A vast expanse of green, the kind that serves as featureless tributes to former forests or vanished villages, hides the last kampung from plain sight. And a good thing too. Or more real estate developers and their kind would descend upon this warm haven of soft grey earth to sully the soil with hopes of converting it into a cold heaven of hard gray floors.
A cluster of workshops along Gerald Drive off Yio Chu Kang Road gives the impression of a neglected corner, the sort that ends in a cul-de-sac of oily service centres and a growing heap of automobilar exoskeletons. But here, the way turns seamlessly into Lorong Buangkok, where instead of the usual regiment of rain trees or rigid Royal palms, we walk beneath a random mishmash of hardwoods and haphazard nuciferas. The edge of the road is untrimmed and betray signs of municipal neglect that would be a scandal in more uppity estates. Gatherings of dead leaves form scattered patterns in the wake of passing vehicles and a loopy-tailed puppy gallops after its sire. The dwellings are large and fussless in their upkeep, with even larger compounds and grounds that could well harbour generations of blind snakes and earthworms.
On its western front, the village is bordered by the canalised remains of upper Sungei Punggol. Even at hours where low tides are expected, the cloudy waters appear uncomfortably high, as if seeking a chance to make good their wrath at civilisation via an unseasonal surge into the adjacent gardens. Alas, the spring tides of each year are suffered mainly by the earnest horticulturalists on the right bank, who enjoy none of the raised embankments that protect loftier lodgings on the west bank from the threat of brackish bombardments.
A network of makeshift streams irrigates the plots of bananas, yams, ferns and fruit trees. Old door boards and unshaved boughs tied with jute offer a way to sleepy cottages surrounded by fowl both free and fettered. On this nameless trail the morning's rain had left pools marked by three-toed feet of avian origin. The exposed border of the canal made for unhappy walking in the half-hearted drizzle and so we backtracked to the main lane for a sojourn into more overgrown territory. Emerging defeated by the fear of fear itself, we took a breather by the bridge over a deep ditch where a lone peaceful dove harried us with brazen stares and an audacity of postures while I switched lenses and waddled within blinking distance of its nictitating membranes.
The way into the village proper is through the lane pictured above. By the drain a public notice of the sort more often seen on the east coast of Malaysia tells of the most recent bouts of highwater fury. Three men in a shop of unknown vintage plied their trade under stout motivations. They wondered aloud if we were presswhores and asked that their faces not be photographed. Beyond their premises is a narrow boulevard of cheerful, personalised letterboxes and homes of painted planks with zinc roofs that on wet nights would deafen via raindrops. Juice is wired to these residences on poles that lift up insulated bundles of copper to serve as perches for swallows. Five-foot porches are invaded by grasses and unkempt branches from stray pots. In the late afternoon stupor between a lacklustre shower and siestaic sun, little stirred amidst the dwellings save a few taciturn macheks tossing their trash.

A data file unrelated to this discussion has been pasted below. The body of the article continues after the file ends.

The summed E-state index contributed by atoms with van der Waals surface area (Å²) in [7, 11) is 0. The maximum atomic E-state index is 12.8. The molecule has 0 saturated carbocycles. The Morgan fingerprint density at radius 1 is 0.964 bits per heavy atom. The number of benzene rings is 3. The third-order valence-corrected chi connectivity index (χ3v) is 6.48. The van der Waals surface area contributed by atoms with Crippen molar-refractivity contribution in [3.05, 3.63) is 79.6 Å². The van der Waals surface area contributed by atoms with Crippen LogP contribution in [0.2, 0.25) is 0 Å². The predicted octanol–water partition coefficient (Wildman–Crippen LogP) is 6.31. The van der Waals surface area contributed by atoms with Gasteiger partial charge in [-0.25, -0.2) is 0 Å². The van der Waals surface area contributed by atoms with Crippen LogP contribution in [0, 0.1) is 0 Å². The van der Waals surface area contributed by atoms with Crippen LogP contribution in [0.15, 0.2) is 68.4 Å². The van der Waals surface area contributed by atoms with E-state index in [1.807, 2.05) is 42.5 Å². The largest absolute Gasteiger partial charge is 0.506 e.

The path of gravel and dirt is at parts adorned with a carpet of used rugs. The woven layers overlap one another and threaten to unleash a mouldy gush with each step. Worn and weathered couches line some outer walls, inviting wayfarers to a plush seat of dubious comfort. Piles of junk decorate the front doors of some abodes, hinting perhaps at their owners'
preoccupations, while gardens of an old school shunned by urban planners drape the boundaries of other homes, their shrubs unattended by shears and left to struggle against the elements and match their peers in robust exuberance.
We passed a modest surau, evidently too late to greet the day's weekly congregation of worshipers. Further down, a friendly pooch greets us on a side path with a cage of spring chickens and an ochre shrine. The terrain hinted increasingly of back mangroves as sea hibiscus trees loomed over a darkening turf with the characteristic scent of marine inundation. I spied a pied thriller flirting with a water hen while the loopy lagomorph hopped around in search of spiders.
At this point we turned back, and as we passed the house of Leong Chuan Kee enroute to the bus stop, a pair of pups abandoned their mauling of the remains of a pineapple to cheer the sudden treat of a bunny foot in hand. In dog years, the land on which they leap and lie has changed little, but still the city encroaches with high towers and mass rapid transits that already overshadow the nearby woods of Jalan Kayu. Against this demographic flood the trees and timbered huts have naught but the will of those who wish to preserve to ward off the wants of men who know only the price of land and never its value.